Directions: This waterfall is well-signed and right off the Ring Road between Akureyri and Mývatn (about 50km east of Akureyri and 49km west of Reykjalið).

The turnoff for the west bank car park is about 1.1km on the Ring Road east of the turnoff for Route 842. The turnoff for the east bank area is about 300m further east of the west bank turnoff just on the other side of the bridge.

So given how close it was to drive (or walk) from one bank to the other, there really is no reason why you shouldn't visit both sides to get the full experience.




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PHOTO JOURNAL
Approaching Goðafoss from the level of the river on its east bank.  Note the person on the topright providing some sense of scale
Julie precariously standing atop a bluff with a more top down view of Goðafoss from its east bank revealing its curved semi-horseshoe-shaped characteristic
Goðafoss resides in the Mývatn District, which is centered about the scenic lake Mývatn (Midge Lake)
Near Mývatn is the geothermal Krafla area, where we found this beautiful crater lake called Stora Viti
A house by the east bank car park with a water closet (WC)A house by the east bank car park with a water closer (WC)

Looking across the brink of Geitafoss as we made our way towards Goðafoss' east bankLooking across the brink of Geitafoss as we made our way towards Goðafoss' east bank

Approaching Goðafoss with some people standing on atop each bank of the river giving us ideas on where we ought to check out the fallsApproaching Goðafoss with some people standing on atop each bank of the river giving us ideas on where we ought to check out the falls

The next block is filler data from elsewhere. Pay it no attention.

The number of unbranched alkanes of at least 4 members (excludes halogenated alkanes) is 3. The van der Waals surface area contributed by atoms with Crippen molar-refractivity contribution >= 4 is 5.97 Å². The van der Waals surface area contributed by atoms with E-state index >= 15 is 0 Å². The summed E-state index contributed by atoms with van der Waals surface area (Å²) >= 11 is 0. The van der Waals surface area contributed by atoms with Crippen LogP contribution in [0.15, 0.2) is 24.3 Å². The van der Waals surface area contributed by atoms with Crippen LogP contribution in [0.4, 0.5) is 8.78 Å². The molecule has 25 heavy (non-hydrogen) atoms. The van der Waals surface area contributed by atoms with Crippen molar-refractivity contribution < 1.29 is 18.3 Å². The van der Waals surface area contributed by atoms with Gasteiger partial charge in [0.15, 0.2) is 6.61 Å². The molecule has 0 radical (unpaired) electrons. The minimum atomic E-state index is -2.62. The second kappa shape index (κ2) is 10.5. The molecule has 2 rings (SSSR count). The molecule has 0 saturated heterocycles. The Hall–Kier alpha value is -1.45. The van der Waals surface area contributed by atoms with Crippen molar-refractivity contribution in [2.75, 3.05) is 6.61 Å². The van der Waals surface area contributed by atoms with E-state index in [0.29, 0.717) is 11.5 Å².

Julie near the bottom of the east bank of GoðafossJulie near the bottom of the east bank of the falls

Looking right at Geitafoss with part of Goðafoss seen further upstream on the SkjálfandafljótLooking right at Geitafoss with part of Goðafoss seen further upstream on the Skjálfandafljót

Julie walking towards the brink of Goðafoss from the west bankJulie walking towards the brink of the falls from the west bank

Julie contemplates Goðafoss from the west bankJulie contemplates the falls from the west bank

View of Goðafoss from its brink at its west bank getting us closer to the falls than from the east sideView of Goðafoss from its brink at its west bank getting us closer to the falls than from the east side


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VIDEOS OF THE FALLS

Sweep of the falls as seen from its western bank


Focused on the scene at the base of the falls along its east bank


Looking down at the impressive falls from the east bank


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MAP OF THE FALLS

View Larger Map




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TRIP REPORTS
For more information about our experiences with this waterfall, check out the following travel stories.




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TRIP PLANNING RESOURCES